Sex-Positive Evangelicals? Oh, Yes

Amanda Marcotte

Despite a strain of "sin or not?" nit-picking, sex advice on Christian websites often emphasizes female pleasure and benefits of healthy sexuality.

We all know that the growing
evangelical movement is one (with a few left-leaning pockets exempted)
obsessed with sex.  Controlling it.  Punishing it.  Using
it to control women.  Stomping out most versions of it completely. 
Shaming people who enjoy it.  And now, believe it or not, promoting
it as an important part of healthy marriages.   

Wait, come again?  Sex-positive
evangelicals?  Well, sort of. While they’re not bringing
in enough numbers to drown out the dominant attitude of shaming, there
does seem to be a trend in the evangelical community of promoting more
and better sex within marriage — for the good of the marriages.  There are now Christian
sex shops,
Christian sex advice columns, and Christian
sex blogs.
 
Most of it is tame compared to secular counterparts, but the fact that it exists at all gives pause to those
of us who spend quite a bit of time wrangling with evangelicals who
want to ban abortion, restrict contraception, put virginity rings on
girls, and teach nothing but abstinence-until-marriage. 

But should this trend surprise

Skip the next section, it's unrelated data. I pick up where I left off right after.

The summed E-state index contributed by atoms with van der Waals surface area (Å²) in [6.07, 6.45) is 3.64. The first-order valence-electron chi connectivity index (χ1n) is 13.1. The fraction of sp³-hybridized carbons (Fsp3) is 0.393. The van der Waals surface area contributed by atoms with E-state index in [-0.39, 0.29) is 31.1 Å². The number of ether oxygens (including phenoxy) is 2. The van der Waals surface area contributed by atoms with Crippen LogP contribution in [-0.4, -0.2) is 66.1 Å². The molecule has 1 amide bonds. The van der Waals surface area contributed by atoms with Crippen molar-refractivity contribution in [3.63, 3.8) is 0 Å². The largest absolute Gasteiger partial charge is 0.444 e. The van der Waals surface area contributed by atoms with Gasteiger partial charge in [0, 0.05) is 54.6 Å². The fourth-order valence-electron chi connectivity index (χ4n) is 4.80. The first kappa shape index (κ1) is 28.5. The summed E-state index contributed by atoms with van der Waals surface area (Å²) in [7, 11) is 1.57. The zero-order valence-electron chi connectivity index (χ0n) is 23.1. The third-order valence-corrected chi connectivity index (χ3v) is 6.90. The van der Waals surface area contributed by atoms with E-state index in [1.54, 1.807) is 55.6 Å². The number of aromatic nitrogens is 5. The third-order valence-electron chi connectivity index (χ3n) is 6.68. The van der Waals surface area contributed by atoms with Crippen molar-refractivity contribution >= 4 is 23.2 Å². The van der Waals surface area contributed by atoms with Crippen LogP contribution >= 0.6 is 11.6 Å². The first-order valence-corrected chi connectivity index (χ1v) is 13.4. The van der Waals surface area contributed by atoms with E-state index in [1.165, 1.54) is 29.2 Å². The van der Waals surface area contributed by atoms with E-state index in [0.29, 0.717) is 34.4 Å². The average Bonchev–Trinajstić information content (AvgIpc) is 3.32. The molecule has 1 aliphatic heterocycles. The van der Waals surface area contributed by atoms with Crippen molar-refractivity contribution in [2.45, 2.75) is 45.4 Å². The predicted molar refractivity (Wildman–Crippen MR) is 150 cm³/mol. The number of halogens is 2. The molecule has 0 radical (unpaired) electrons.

us?  Upon further reflection, the whole thing makes perfect sense. 
One of the favorite selling points for abstinence-only, reiterated endlessly
by abstinence-only "educators," is that waiting until marriage means
that the sex will be even better, with the implication often being that
it works seamlessly without the learning period the rest of us have
to go through, and that it’s so hot that others couldn’t even imagine
it. (It’s a false promise — just listen to reports
from couples who waited, only to find out that they had compatibility
issues.  But it’s never been beyond fundamentalists to treat the truth
as disposable in pursuit of a larger agenda.)  Evangelicals have an
investment
in making sure that married sex is hot, so they can push
the abstinence-only line with more confidence. 

But there’s another aspect
to it that’s even more important–people come to evangelical churches
because they need help running their lives, and if the churches want
to keep members, they need to offer that help.  In fact, one of
the most remarkable aspects of the modern evangelical movement is how
self-help-y it is. Matt
Taibbi discovered this when he went undercover at James Hagee’s San
Antonio megachurch.
 
Most of the work done in the church borrowed heavily from the dreck
of the self-help world, except with demons thrown in as a twist. 
Certainly Rick Warren has exploited the melding of Christianity with
the self-help section of the bookstore with his book "The Purpose-Driven
Life," which, from the title alone, sounds just like a self-help book.  

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Since the evangelical movement
is basically competing with self-help for an audience, it makes sense
that they’d have to branch out into one of the most popular forms
of self-help, which is advice on how to make sex better inside relationships.